New School President Bob Kerrey assumed Hsu, now in jail, was reputable. The former Democrat senator says he didn’t question Hsu’s credentials because he liked him. He also was taken by “his personal story, coming from China, and he had an interest in fashion as well.”
“It all intrigued me,” Kerrey said.
Of course, Hsu also gave generous sums of cash to Democrats and their causes, including The New School.
Kerrey assumed Hsu, a self-described apparel magnate, made his money in the garment industry. But even that claim is now in question.
It turns out that the various companies Hsu listed on federal campaign filings with the FEC no longer exist, and may always have been fictitious. Last decade Hsu declared bankruptcy.
The FBI has opened a criminal investigation into Hsu’s fund-raising activities.
Republicans in Congress, meanwhile, see parallels to last decade’s Chinagate fund-raising scandal, and are clamoring for public hearings to get to the bottom of what may be a new chapter in an old tale of corruption, foreign influence-peddling and espionage. All told, 22 Democrat donors were convicted in the Chinagate probe, which the Justice Department officially closed a few years ago.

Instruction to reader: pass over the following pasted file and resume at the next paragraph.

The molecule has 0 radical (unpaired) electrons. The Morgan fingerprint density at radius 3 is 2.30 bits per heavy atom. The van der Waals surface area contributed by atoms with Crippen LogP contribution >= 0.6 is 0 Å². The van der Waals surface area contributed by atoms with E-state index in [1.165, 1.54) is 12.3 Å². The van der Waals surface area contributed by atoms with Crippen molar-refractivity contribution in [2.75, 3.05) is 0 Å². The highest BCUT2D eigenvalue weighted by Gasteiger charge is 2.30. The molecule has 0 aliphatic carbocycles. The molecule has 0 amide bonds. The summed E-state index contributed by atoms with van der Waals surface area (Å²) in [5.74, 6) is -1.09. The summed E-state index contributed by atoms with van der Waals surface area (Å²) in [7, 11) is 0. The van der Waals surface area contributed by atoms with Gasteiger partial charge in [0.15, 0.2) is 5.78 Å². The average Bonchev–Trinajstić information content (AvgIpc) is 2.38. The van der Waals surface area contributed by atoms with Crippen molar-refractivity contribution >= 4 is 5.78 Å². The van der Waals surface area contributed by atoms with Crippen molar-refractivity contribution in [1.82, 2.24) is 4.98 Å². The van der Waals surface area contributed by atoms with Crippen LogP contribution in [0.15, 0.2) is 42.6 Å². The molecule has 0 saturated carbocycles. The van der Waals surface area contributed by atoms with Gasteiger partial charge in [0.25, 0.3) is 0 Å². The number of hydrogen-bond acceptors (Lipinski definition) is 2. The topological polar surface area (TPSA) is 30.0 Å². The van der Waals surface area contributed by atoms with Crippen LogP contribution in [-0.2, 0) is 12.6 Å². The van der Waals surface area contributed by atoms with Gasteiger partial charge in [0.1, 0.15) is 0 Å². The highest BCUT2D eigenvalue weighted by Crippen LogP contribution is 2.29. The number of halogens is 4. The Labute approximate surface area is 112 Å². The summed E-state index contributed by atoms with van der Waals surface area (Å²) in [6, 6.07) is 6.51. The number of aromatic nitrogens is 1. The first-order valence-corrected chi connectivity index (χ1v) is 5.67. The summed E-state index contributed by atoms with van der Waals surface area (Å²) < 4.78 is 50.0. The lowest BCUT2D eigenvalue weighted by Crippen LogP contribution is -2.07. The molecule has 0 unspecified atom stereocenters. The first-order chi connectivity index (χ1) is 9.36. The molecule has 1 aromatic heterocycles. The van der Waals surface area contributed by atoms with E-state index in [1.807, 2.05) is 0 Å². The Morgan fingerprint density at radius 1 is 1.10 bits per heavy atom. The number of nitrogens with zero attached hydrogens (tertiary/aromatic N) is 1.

After he was convicted of fraud last decade, and allegedly kidnapped by a Chinese gang in San Francisco, Hsu fled to Hong Kong, where he was born and raised. He returned to the U.S. not long after Hillary Clinton won her Senate seat. Then – for the first time – he started donating heavily to Democrats. He gave no political campaign gifts in the U.S. before 2004.
“The source of Hsu’s income at this point is unknown,” a congressional investigator told WND. “It begs the question, where did he get the resources to contribute so much money?”
During the last Clinton campaign of 1996, the People’s Liberation Army launched a massive campaign to buy influence in the Democratic Party and steer military hardware and technology Beijing’s way.